Even universities and hospitals are affected by bitcoin’s second-order effects. According to the insurer, Hiscox, around 4,500 organisations fell victim to cyber attacks every day in the UK in 2018. Many of these involve ransomware payments, 98% of which are paid in bitcoin.
Some argue that to slow the increase in ransomware attacks, authorities need to crack down on cryptocurrency exchanges that enable bitcoin ransoms to be paid. Others claim that cryptocurrencies and ransomware are now so entwined that the only way to fight the latter is to ban cryptocurrencies altogether.
To clean up the crypto industry, a UN-backed Crypto Climate Accord and the Bitcoin Miners Council were established. These groups urge bitcoin miners in the US to only use leftover renewable energy. But it’s not possible to give a higher price to bitcoins produced using only renewables, because bitcoins are designed to be fully interchangeable.
Research shows that new miners joining the competition in North America have encouraged miners where there are no renewables to use more machines and work harder, increasing the network’s overall carbon footprint.
For regulatory purposes, bitcoin should be considered similar to the global trade in Chinese tiger parts. Banning tiger hunting in the UK is pointless, but banning the sale of tiger parts is useful.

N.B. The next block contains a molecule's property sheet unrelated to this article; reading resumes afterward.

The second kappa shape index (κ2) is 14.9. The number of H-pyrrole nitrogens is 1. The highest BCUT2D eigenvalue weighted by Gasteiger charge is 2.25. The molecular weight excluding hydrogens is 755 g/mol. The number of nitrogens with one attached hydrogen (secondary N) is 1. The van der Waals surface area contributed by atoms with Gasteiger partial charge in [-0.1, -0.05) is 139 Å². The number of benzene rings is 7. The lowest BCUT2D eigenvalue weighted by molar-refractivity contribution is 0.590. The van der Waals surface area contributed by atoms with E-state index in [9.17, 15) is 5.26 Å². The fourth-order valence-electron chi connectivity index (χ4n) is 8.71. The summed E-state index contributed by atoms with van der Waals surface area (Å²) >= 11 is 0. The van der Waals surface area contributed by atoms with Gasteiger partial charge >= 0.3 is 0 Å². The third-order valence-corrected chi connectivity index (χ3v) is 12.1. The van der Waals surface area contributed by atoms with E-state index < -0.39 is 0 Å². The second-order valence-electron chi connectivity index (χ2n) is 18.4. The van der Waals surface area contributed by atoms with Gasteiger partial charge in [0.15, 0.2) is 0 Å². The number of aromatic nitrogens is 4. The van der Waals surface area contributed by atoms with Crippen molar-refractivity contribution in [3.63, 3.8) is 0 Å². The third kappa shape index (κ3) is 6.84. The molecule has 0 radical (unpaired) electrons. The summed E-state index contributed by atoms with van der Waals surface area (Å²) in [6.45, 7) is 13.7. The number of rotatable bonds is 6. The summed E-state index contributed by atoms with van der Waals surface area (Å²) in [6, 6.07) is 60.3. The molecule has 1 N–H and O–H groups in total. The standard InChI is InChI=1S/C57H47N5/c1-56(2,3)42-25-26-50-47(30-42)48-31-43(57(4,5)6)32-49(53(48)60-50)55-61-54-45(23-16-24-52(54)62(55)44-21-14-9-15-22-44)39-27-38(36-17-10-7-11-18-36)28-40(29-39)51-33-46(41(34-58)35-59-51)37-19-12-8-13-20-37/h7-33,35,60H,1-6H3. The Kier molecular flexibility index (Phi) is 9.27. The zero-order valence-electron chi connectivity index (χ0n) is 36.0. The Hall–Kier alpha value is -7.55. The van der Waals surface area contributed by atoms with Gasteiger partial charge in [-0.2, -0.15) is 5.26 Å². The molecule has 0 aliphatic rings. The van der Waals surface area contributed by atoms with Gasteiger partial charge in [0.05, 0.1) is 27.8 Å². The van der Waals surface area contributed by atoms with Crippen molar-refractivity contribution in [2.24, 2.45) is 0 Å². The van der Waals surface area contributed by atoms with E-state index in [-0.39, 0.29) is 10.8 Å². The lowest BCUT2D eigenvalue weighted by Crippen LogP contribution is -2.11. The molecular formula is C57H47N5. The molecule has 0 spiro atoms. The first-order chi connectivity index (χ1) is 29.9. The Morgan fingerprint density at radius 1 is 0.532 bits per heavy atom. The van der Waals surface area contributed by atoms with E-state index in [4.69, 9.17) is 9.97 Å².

Likewise, when UK-based investors are allowed to speculate on bitcoin, they encourage an environmentally disastrous global industry that has so far failed to benefit anyone except criminals and some early speculators.
Cracking down on crypto exchanges or banning the import and use of mining equipment could be a relatively easy win for the UK as it prepares to host the 2021 UN climate summit. Doing nothing about the problem would negate the UK’s progress in other areas.
Thanks to tax relief schemes and infrastructure investment, electric car registrations increased by 41% in 2020, preventing the release of around 50 million tonnes of CO₂ a year. Meanwhile, bitcoin mining causes nearly 60 million tonnes of CO₂ annually.
The views and opinions expressed in this article are those of the author and do not necessarily reflect the official policy of China Factor.